The state House has advanced legislation requiring electric vehicle drivers to pony up for the wear and tear they inflict on Pennsylvania’s roads and highways.
The majority-Republican chamber voted 94-90 to approve an amendment hitting drivers of hybrids or fully electric vehicles with a $250 annual fee.
Originally, the bill, sponsored by Rep. Mike Caroll, D-Luzerne, proposed a $150 annual fee on those drivers. But the chamber’s Republicans instead inserted language to increase that fee by $100.
The fee would be paid when vehicle owners update their registration with the state.
“We all use our roads and bridges. We all should all pay to keep them safe,” House Transportation Committee Chairman Tim Hennessey, R-Chester, said during a floor debate.
Republicans also said drivers of fully gas-powered vehicles pay on average $272 a year through the gas tax.
Democrats resisted the move, saying it doesn’t take the reality of electric vehicle use into account.
Rep. Chris Rabb, D-Philadelphia, who drives an electric car, said that the lack of fast charging infrastructure in Pennsylvania limits his range to take a long road trip.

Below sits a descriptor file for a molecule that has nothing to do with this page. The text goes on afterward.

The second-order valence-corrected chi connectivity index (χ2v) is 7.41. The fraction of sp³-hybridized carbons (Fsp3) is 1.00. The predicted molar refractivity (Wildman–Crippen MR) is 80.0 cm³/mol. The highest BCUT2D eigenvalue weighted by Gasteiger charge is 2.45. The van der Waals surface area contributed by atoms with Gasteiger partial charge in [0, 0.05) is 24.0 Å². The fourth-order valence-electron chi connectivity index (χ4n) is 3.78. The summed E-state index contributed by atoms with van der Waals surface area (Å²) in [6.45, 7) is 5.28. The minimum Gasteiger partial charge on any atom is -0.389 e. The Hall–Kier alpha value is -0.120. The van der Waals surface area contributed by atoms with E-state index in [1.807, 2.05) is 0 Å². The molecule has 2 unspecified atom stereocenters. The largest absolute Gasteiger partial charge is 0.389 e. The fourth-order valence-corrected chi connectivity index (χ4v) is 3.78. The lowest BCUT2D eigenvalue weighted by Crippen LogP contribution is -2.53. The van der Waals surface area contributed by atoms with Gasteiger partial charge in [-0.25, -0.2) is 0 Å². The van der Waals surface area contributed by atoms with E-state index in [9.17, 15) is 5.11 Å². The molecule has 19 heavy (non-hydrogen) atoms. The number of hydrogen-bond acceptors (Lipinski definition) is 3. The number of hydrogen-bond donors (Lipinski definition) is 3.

“I cannot go drive from Philly to Pittsburgh in my electric vehicle unless I want to find a charging system off the [Pennsylvania] Turnpike,” Rabb said.
During the debate over the EV/Hybrid owner fee amendments in the #PAHouse today, @RepRabb talked about the #ElectricVehicle owner's experience in #Pennsylvania and lack of infrastructure in what we shall hereafter refer to as the "Hither and Yon" speech pic.twitter.com/H5gy6DTBvJ
— Nick Malawskey (@NickMalawskey) September 19, 2019
Because Rabb is not free to travel “hither and yon” across the state like his internal combustion engine driven colleagues, he felt the smaller fee was fair.
Under the law, commercial electric vehicle drivers would also be charged $250 a year. Drivers of electric motorcycles would be required to pay a $50 fee each year.
Pennsylvania pays for most of its highway and road improvements with its gas tax, the highest in the nation. Owners of plug-in electric vehicles are currently supposed to submit monthly statements of their electricity use to the state Department of Revenue, and remit the alternative fuel tax.
“However, most electric vehicle owners don’t do this because the process for remitting the alternative fuel tax is cumbersome, or they are unaware that they have to,” a memo from Carroll reads.
The House needs to vote on the bill a final time before sending it to the Senate. If passed by the upper chamber, the legislation would head to Gov. Tom Wolf’s desk.
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